One of the original pieces of U.S. technology-transfer legislation, the Bayh-Dole Act, directed government agencies to encourage universities and other research organizations to license out technologies developed with federal funding. Since 1980, this activity has become a small but growing source of revenue for universities.
If a smaller company is looking to create its own tech transfer office, they can look for a larger company to serve as mentor. That will help facilitate strategic partnerships with large MNCs, which generally have tech transfer or other types of programs.
Current Tech Transfer Projects
There is a wide variety in the detail and scope of tech transfer efforts right now. Here are just a few of the notable new projects.
Microfinancing and Knowledge Transfer: The World Bank creates and provides financing vehicles using secure technology to ensure the funding gets to the specific local creator/innovator. The Bank’s Investment Project Financing (IPF) is used in all sectors, with a concentration in infrastructure, human development, agriculture and public administration. IPF is focused on the long-term (five- to 10-year horizon) and supports a wide range of activities including capital-intensive investments, agricultural development, service delivery, credit and grant delivery (including micro-credit), community-based development and institution building.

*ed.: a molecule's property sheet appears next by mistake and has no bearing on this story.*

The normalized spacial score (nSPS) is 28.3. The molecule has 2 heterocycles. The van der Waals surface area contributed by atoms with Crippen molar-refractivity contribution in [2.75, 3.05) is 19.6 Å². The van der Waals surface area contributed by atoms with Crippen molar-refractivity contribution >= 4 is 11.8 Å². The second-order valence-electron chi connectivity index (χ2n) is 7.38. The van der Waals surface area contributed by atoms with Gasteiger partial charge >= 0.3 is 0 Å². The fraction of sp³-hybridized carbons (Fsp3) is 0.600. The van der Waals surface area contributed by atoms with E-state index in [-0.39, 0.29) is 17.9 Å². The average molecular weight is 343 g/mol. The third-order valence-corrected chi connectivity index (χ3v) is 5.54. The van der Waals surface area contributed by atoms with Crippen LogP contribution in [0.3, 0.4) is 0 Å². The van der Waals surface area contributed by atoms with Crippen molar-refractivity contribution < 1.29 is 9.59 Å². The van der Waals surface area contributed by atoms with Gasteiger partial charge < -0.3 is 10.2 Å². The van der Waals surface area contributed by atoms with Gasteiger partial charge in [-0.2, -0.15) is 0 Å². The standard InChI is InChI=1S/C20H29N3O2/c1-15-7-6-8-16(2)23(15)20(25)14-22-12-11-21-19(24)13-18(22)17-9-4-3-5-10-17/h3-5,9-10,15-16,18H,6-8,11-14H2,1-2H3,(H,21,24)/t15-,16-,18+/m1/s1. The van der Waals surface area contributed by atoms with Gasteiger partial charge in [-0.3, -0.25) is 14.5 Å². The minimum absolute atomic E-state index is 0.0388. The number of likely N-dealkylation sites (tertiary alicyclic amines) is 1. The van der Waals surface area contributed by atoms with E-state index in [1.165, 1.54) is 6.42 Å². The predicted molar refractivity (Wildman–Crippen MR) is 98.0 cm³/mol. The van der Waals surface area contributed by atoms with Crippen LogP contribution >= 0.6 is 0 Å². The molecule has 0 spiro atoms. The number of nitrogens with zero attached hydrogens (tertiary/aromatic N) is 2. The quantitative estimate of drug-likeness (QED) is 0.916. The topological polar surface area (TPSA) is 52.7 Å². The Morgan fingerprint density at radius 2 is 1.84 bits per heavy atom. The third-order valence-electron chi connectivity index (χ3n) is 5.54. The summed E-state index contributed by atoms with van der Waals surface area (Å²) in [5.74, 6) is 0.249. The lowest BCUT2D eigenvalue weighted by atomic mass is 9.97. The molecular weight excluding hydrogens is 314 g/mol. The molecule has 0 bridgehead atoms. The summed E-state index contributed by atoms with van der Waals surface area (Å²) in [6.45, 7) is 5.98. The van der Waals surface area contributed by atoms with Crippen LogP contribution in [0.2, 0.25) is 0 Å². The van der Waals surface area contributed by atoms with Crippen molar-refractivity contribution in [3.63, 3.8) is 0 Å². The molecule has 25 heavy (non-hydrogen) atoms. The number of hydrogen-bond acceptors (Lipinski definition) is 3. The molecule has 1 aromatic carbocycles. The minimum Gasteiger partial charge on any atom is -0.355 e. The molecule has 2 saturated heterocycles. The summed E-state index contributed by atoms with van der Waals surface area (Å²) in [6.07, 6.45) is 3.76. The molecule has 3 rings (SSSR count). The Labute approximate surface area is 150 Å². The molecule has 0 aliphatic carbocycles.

Unlike commercial lending, Bank IPF not only supplies borrowing countries with needed financing but also serves as a vehicle for sustained, global knowledge transfer and technical assistance. This includes support to analytical and design work in the conceptual stages of project preparation, technical support and expertise (including in the areas of project management and fiduciary and safeguard activities) during implementation, and institution building throughout the project. The knowledge and some technology were transferred.
Recycling Ocean Plastics: Norton Point, an eyewear company, launched a line of sunglasses made from plastic that was taken from the ocean and recycled. The company founders came up with the idea but faced a challenge in determining how the plastic would be collected. They turned to The Plastic Bank, an organization where locals get paid a living wage for collecting plastic from the ocean and beach. Working together, the partners created and sent a sample to the manufacturer. This went through rounds of experimentation until the prototype was finalized. The idea and prototype sample were sent to manufacturer, transferring the knowledge and the concept.